After three consecutive months of a declining percentage of Minnesotans filing unemployment claims, the Gopher State’s seasonally adjusted jobless rate increased to 7.6 percent in October – up from 7.4 percent in September.
Unemployment in Minnesota has increased 35.7 percent from one year ago (5.6 percent) but is currently 2.6 points lower than the national average of 10.2 percent.
The 2.6-point differential is the largest for Minnesota vis-à-vis the national average in more than 17 years (July 1992).
Across the Upper Midwest, the jobless situation continues to be less dire than when compared to the nation as a whole.
The jobless rate did increase 0.2 points in South Dakota as well – from 4.8 percent in September to 5.0 percent in October. Unemployment is up 56.3 percent in South Dakota for the year.
But South Dakota’s unemployment rate is now 5.2 points lower than the national average – the largest differential on record according to Bureau of Labor Statistics data going back to January 1976.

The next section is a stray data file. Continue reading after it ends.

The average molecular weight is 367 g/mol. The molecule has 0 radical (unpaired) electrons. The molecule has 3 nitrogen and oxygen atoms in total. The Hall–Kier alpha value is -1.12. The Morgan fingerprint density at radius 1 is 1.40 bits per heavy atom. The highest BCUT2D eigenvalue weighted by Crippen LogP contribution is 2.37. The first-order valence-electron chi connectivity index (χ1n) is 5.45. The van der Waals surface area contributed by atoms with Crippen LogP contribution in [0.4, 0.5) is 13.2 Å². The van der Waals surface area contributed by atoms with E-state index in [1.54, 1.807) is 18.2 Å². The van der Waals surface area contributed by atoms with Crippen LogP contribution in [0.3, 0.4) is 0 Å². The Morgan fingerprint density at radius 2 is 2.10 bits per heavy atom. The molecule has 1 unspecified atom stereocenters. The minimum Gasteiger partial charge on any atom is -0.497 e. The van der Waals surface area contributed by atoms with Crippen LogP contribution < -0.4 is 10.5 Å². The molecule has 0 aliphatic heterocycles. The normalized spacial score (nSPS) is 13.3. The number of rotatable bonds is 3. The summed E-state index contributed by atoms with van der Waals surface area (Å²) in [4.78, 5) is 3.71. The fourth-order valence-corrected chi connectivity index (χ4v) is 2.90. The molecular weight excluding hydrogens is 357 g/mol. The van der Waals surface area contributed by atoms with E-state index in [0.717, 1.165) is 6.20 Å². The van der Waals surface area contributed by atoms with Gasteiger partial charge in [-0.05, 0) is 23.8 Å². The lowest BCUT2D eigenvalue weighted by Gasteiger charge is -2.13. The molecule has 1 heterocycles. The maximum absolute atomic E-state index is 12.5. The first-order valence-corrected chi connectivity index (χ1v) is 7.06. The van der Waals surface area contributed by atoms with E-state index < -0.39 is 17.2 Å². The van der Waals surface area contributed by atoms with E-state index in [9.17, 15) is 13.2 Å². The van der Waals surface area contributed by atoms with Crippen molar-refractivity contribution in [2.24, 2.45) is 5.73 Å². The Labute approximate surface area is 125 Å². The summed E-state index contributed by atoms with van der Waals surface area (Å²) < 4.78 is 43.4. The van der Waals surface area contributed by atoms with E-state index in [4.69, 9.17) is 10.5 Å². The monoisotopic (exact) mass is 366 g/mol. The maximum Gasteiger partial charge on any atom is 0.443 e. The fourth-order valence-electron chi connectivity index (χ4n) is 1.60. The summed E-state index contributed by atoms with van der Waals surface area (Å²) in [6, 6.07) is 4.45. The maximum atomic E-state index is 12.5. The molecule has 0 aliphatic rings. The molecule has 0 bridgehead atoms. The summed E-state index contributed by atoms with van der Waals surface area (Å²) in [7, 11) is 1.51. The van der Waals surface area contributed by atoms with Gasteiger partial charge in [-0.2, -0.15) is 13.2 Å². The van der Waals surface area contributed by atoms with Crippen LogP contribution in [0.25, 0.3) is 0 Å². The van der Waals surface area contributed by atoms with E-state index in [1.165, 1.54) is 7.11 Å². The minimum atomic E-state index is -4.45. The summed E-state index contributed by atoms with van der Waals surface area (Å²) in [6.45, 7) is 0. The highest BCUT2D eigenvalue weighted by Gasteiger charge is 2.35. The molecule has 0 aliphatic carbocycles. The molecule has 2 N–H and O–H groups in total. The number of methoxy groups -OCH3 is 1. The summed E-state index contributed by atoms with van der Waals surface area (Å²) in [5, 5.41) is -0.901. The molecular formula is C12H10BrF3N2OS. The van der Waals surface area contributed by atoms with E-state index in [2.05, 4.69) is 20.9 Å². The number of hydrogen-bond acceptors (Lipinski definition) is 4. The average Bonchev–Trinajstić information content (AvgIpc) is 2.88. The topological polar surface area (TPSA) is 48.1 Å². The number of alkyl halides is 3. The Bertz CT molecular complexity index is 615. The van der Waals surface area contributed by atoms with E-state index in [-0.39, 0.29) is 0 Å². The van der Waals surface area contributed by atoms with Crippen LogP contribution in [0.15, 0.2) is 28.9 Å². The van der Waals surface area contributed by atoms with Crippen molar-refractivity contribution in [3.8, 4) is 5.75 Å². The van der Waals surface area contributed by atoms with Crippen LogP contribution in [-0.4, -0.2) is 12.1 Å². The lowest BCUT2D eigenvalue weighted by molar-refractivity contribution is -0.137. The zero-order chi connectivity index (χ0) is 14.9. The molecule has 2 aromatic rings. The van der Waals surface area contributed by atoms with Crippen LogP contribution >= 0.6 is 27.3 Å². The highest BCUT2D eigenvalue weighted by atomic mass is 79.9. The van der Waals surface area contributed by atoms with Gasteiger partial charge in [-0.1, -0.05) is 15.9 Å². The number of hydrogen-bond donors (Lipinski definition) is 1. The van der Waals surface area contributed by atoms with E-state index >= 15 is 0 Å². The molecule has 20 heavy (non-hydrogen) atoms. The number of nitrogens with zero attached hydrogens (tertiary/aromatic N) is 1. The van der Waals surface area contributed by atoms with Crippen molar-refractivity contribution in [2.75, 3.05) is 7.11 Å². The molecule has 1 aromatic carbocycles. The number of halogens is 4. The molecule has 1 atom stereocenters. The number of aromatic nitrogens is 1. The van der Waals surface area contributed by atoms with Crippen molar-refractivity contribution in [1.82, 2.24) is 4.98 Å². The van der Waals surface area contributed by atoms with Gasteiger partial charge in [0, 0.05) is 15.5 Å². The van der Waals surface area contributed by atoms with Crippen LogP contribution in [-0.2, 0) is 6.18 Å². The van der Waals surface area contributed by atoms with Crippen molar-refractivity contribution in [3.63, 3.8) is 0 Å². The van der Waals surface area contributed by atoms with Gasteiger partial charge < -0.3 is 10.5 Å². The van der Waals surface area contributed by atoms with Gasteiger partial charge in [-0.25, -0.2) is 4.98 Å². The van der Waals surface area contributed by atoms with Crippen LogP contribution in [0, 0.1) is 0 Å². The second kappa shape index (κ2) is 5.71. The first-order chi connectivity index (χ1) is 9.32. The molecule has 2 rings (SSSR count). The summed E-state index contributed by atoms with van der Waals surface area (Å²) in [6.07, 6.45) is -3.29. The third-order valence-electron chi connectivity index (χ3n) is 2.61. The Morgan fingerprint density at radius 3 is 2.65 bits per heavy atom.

In Wisconsin, unemployment remained flat from September to October at 8.4 percent. Unemployment has risen more quickly in Wisconsin than in any other Upper Midwestern state during the past year, where it is has increased 71.4 percent from October 2008 (4.9 percent).
Wisconsin’s jobless rate is 1.8 points lower than that of the national average – the largest such difference since December 1996.
Unemployment data for the month of October will be released in Iowa and North Dakota during the next few days.
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